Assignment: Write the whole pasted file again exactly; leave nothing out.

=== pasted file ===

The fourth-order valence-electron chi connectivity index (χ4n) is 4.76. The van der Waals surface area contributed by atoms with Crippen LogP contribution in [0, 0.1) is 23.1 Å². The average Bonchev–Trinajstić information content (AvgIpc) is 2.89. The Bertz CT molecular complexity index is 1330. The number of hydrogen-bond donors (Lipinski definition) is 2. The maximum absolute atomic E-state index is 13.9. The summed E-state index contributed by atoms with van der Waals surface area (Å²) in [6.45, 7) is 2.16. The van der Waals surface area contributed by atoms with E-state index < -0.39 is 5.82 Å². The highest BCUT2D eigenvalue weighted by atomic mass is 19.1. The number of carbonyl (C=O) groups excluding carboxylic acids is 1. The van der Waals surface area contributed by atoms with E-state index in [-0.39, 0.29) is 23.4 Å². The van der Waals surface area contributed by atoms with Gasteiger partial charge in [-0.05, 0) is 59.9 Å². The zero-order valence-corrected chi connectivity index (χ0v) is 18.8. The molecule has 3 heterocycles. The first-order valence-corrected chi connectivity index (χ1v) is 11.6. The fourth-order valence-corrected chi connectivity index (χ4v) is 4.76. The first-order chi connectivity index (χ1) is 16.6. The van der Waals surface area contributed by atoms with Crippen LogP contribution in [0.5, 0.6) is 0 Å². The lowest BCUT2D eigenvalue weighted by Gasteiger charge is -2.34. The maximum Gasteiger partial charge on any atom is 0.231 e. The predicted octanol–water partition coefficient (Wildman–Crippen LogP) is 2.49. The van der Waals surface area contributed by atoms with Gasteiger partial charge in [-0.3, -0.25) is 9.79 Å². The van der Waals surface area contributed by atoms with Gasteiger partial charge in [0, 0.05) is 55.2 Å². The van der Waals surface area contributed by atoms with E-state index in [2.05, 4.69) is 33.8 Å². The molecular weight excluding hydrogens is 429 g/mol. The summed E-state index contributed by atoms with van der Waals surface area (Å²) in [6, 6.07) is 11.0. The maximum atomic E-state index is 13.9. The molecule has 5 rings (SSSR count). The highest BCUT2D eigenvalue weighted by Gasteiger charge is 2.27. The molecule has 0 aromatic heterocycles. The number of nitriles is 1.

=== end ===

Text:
The fourth-order valence-electron chi connectivity index (χ4n) is 4.76. The van der Waals surface area contributed by atoms with Crippen LogP contribution in [0, 0.1) is 23.1 Å². The average Bonchev–Trinajstić information content (AvgIpc) is 2.89. The Bertz CT molecular complexity index is 1330. The number of hydrogen-bond donors (Lipinski definition) is 2. The maximum absolute atomic E-state index is 13.9. The summed E-state index contributed by atoms with van der Waals surface area (Å²) in [6.45, 7) is 2.16. The van der Waals surface area contributed by atoms with E-state index < -0.39 is 5.82 Å². The highest BCUT2D eigenvalue weighted by atomic mass is 19.1. The number of carbonyl (C=O) groups excluding carboxylic acids is 1. The van der Waals surface area contributed by atoms with E-state index in [-0.39, 0.29) is 23.4 Å². The van der Waals surface area contributed by atoms with Gasteiger partial charge in [-0.05, 0) is 59.9 Å². The zero-order valence-corrected chi connectivity index (χ0v) is 18.8. The molecule has 3 heterocycles. The first-order valence-corrected chi connectivity index (χ1v) is 11.6. The fourth-order valence-corrected chi connectivity index (χ4v) is 4.76. The first-order chi connectivity index (χ1) is 16.6. The van der Waals surface area contributed by atoms with Crippen LogP contribution in [0.5, 0.6) is 0 Å². The lowest BCUT2D eigenvalue weighted by Gasteiger charge is -2.34. The maximum Gasteiger partial charge on any atom is 0.231 e. The predicted octanol–water partition coefficient (Wildman–Crippen LogP) is 2.49. The van der Waals surface area contributed by atoms with Gasteiger partial charge in [-0.3, -0.25) is 9.79 Å². The van der Waals surface area contributed by atoms with Gasteiger partial charge in [0, 0.05) is 55.2 Å². The van der Waals surface area contributed by atoms with E-state index in [2.05, 4.69) is 33.8 Å². The molecular weight excluding hydrogens is 429 g/mol. The summed E-state index contributed by atoms with van der Waals surface area (Å²) in [6, 6.07) is 11.0. The maximum atomic E-state index is 13.9. The molecule has 5 rings (SSSR count). The highest BCUT2D eigenvalue weighted by Gasteiger charge is 2.27. The molecule has 0 aromatic heterocycles. The number of nitriles is 1.